Recurrent infections can occur as often as every three weeks, with relapses the main cause of vivax illness. Chloroquine is the first-line treatment for P. vivax malaria in most endemic countries and chloroquine drug resistance is the main problem in different parts of the world. In Africa and South America chloroquine resistance to plasmodium falciparum first appeared in 1978 and 1996 respectively. Chloroquine-resistant Plasmodium vivax was first reported in 1989 from Papua New Guinea. High-grade chloroquine-resistant plasmodium vivax is prevalent in Indonesia and Oceania (regarded as epicenters of chloroquine resistance). Both the acute illness and relapses from hypnozoites can be effectively prevented by the administration of a combination of chloroquine with primaquine (radical cure). Primaquine has activity against both blood and liver stages, including against chloroquine-resistant strains. Severe P. vivax infections can cause cerebral malaria with generalized convulsions and status epilepticus, severe anemia, hepatic dysfunction and jaundice, acute lung injury, pulmonary edema, splenic rupture, acute renal failure, and severe thrombocytopenia with or without bleeding from different parts of the body.

Primaquine is active against both asexual and sexual blood stages of the parasite as well as the liver stage schizonts and hypnozoites. One major cause for concern is the  Primaquine can cause significant hemolysis in people with glucose-6-phosphate dehydrogenase deficiency (G6PDd). Due to gene malfunction glucose-6-phosphate dehydrogenase deficiency is the most common in the world, with a prevalence range of 2 per cent to 40 per cent. The World Health Organization for radical cure of vivax malaria currently recommends the use of a daily dose of 0.25 mg/kg/day (3.5 mg/kg total dose) primaquine taken with food once daily, which can be either co-administered with chloroquine or artemisinin.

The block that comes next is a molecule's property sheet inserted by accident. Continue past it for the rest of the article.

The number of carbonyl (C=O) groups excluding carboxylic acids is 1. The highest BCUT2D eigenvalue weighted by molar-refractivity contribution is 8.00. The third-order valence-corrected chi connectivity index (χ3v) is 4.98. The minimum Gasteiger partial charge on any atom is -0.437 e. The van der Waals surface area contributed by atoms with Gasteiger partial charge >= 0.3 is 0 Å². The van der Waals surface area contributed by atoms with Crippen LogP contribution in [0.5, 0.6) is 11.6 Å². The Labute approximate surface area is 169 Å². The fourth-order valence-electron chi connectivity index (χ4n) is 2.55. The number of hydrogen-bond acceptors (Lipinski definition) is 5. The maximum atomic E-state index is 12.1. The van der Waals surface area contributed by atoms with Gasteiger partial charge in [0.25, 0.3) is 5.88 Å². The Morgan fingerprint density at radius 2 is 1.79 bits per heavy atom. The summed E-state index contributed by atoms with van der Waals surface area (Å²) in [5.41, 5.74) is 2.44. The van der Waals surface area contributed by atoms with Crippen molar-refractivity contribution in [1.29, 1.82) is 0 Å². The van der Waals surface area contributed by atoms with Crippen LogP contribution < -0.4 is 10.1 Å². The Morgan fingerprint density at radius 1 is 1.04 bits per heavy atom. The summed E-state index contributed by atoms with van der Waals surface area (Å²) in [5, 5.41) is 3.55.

Although projects are ongoing in World Health Organization, pharmaceutical companies and foundations, basic university-based research is also essential against for treatment and drug resistance in malaria. Antimalarial drug resistance is the ability of a parasite strain to survive and/or to multiply despite the administration and absorption of medicine given in doses equal to or higher than those usually recommended. Among the factors which facilitate the emergence of resistance to existing antimalarial drugs.

For radical cure of P. vivax combination therapy was tried depending on chloroquine sensitivity. Current guidelines recommend a 14 days course of primaquine administered either once or twice daily to reduce the risk of hemolysis and improve tolerability from gastrointestinal disturbance. In Ethiopia, in 1995,  P. falciparum and P. vivax chloroquine treatment failure was reported. It was due to extracellular merozite  invasion of human red blood cells by Plasmodium falciparum which is  central to the pathogenesis. In the present time control of multidrugresistant P. falciparum malaria has become a very difficult task due to endogenous allelic exchanges occurred in P. falciparum which have increased the therapeutic failures and significantly increased the levels of resistance worldwide. Usually higher mean parasitemia index is seen in infected individuals with P. falciparum but P. vivax infection generally exhibits low parasitemia index due to its preference to invade reticulocytes rather than erythrocytes.

Vaccines are among the most successful and cost-effective public health tools. Millions of human lives have been saved and a substantial reduction in morbidity has been associated with vaccine scale-up implementation against other diseases. Vaccines in the malaria pipeline have many challenges/limitations due in part to the complex biology and life cycle of plasmodium and the immunological interplay between the parasite and host. At the same time, every malaria infection can be considered unique in terms of antigenic aggregation and host, frequency of exposure, age, access to treatment, and presence of comorbidity. RTS,S (registered as Mosquirix), based on the sporozoite protein, is thus far the only vaccine that has progressed beyond phase 3 clinical study and is now in a World Health Organization recommended and sponsored pilot implementation. RTS,S is a pre-erythrocytic vaccine directed at the sporozoite stage or at the infected hepatocyte.